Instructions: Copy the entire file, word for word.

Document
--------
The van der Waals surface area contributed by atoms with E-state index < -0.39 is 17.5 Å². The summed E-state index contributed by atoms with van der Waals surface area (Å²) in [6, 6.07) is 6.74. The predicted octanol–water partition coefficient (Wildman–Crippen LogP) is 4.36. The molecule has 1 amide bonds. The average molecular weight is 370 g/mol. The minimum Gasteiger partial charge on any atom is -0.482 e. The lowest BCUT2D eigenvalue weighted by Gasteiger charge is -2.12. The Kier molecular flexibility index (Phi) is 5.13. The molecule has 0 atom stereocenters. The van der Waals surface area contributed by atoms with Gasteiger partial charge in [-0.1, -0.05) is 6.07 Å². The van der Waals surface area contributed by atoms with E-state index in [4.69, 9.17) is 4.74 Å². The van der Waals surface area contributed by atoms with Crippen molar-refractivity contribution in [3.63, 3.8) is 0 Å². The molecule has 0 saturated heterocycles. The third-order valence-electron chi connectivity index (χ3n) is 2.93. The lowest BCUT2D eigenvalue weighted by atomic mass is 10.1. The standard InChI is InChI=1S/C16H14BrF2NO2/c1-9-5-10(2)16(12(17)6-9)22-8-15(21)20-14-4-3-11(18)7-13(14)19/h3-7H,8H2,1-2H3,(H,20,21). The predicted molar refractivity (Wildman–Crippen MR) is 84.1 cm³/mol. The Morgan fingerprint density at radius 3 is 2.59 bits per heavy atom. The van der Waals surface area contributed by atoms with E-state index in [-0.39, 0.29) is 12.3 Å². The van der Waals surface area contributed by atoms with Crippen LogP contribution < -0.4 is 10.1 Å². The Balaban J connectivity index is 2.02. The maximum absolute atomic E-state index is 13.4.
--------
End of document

The van der Waals surface area contributed by atoms with E-state index < -0.39 is 17.5 Å². The summed E-state index contributed by atoms with van der Waals surface area (Å²) in [6, 6.07) is 6.74. The predicted octanol–water partition coefficient (Wildman–Crippen LogP) is 4.36. The molecule has 1 amide bonds. The average molecular weight is 370 g/mol. The minimum Gasteiger partial charge on any atom is -0.482 e. The lowest BCUT2D eigenvalue weighted by Gasteiger charge is -2.12. The Kier molecular flexibility index (Phi) is 5.13. The molecule has 0 atom stereocenters. The van der Waals surface area contributed by atoms with Gasteiger partial charge in [-0.1, -0.05) is 6.07 Å². The van der Waals surface area contributed by atoms with E-state index in [4.69, 9.17) is 4.74 Å². The van der Waals surface area contributed by atoms with Crippen molar-refractivity contribution in [3.63, 3.8) is 0 Å². The molecule has 0 saturated heterocycles. The third-order valence-electron chi connectivity index (χ3n) is 2.93. The lowest BCUT2D eigenvalue weighted by atomic mass is 10.1. The standard InChI is InChI=1S/C16H14BrF2NO2/c1-9-5-10(2)16(12(17)6-9)22-8-15(21)20-14-4-3-11(18)7-13(14)19/h3-7H,8H2,1-2H3,(H,20,21). The predicted molar refractivity (Wildman–Crippen MR) is 84.1 cm³/mol. The Morgan fingerprint density at radius 3 is 2.59 bits per heavy atom. The van der Waals surface area contributed by atoms with E-state index in [-0.39, 0.29) is 12.3 Å². The van der Waals surface area contributed by atoms with Crippen LogP contribution < -0.4 is 10.1 Å². The Balaban J connectivity index is 2.02. The maximum absolute atomic E-state index is 13.4.